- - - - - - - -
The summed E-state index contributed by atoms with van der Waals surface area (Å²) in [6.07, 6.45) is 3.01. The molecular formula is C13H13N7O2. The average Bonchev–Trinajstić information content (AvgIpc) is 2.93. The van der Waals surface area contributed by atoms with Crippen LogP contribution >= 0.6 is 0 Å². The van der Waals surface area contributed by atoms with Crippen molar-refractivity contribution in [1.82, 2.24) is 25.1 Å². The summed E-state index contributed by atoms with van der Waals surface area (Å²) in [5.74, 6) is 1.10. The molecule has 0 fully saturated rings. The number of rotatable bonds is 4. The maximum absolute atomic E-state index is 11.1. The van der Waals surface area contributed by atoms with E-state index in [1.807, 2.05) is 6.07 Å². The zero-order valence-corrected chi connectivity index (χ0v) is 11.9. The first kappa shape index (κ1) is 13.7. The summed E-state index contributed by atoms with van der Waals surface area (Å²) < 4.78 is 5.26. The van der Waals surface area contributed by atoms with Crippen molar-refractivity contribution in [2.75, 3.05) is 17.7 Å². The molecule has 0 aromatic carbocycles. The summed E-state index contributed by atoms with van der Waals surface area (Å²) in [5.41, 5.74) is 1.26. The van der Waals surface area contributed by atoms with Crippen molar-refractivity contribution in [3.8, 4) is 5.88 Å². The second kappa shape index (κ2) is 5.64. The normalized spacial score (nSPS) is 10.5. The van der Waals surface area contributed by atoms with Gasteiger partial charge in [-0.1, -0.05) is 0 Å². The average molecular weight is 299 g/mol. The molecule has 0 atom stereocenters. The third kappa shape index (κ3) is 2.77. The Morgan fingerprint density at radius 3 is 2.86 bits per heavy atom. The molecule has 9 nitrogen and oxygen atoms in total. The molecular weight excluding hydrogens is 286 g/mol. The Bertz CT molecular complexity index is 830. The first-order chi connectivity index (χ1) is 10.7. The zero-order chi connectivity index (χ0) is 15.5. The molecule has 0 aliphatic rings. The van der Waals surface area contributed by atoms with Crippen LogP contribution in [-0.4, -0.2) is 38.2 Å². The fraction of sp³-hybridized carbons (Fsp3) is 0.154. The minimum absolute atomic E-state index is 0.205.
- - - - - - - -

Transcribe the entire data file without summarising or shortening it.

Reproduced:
The summed E-state index contributed by atoms with van der Waals surface area (Å²) in [6.07, 6.45) is 3.01. The molecular formula is C13H13N7O2. The average Bonchev–Trinajstić information content (AvgIpc) is 2.93. The van der Waals surface area contributed by atoms with Crippen LogP contribution >= 0.6 is 0 Å². The van der Waals surface area contributed by atoms with Crippen molar-refractivity contribution in [1.82, 2.24) is 25.1 Å². The summed E-state index contributed by atoms with van der Waals surface area (Å²) in [5.74, 6) is 1.10. The molecule has 0 fully saturated rings. The number of rotatable bonds is 4. The maximum absolute atomic E-state index is 11.1. The van der Waals surface area contributed by atoms with E-state index in [1.807, 2.05) is 6.07 Å². The zero-order valence-corrected chi connectivity index (χ0v) is 11.9. The first kappa shape index (κ1) is 13.7. The summed E-state index contributed by atoms with van der Waals surface area (Å²) < 4.78 is 5.26. The van der Waals surface area contributed by atoms with Crippen molar-refractivity contribution in [2.75, 3.05) is 17.7 Å². The molecule has 0 aromatic carbocycles. The summed E-state index contributed by atoms with van der Waals surface area (Å²) in [5.41, 5.74) is 1.26. The van der Waals surface area contributed by atoms with Crippen molar-refractivity contribution in [3.8, 4) is 5.88 Å². The second kappa shape index (κ2) is 5.64. The normalized spacial score (nSPS) is 10.5. The van der Waals surface area contributed by atoms with Gasteiger partial charge in [-0.1, -0.05) is 0 Å². The average molecular weight is 299 g/mol. The molecule has 0 atom stereocenters. The third kappa shape index (κ3) is 2.77. The Morgan fingerprint density at radius 3 is 2.86 bits per heavy atom. The molecule has 9 nitrogen and oxygen atoms in total. The molecular weight excluding hydrogens is 286 g/mol. The Bertz CT molecular complexity index is 830. The first-order chi connectivity index (χ1) is 10.7. The zero-order chi connectivity index (χ0) is 15.5. The molecule has 0 aliphatic rings. The van der Waals surface area contributed by atoms with Crippen LogP contribution in [-0.4, -0.2) is 38.2 Å². The fraction of sp³-hybridized carbons (Fsp3) is 0.154. The minimum absolute atomic E-state index is 0.205.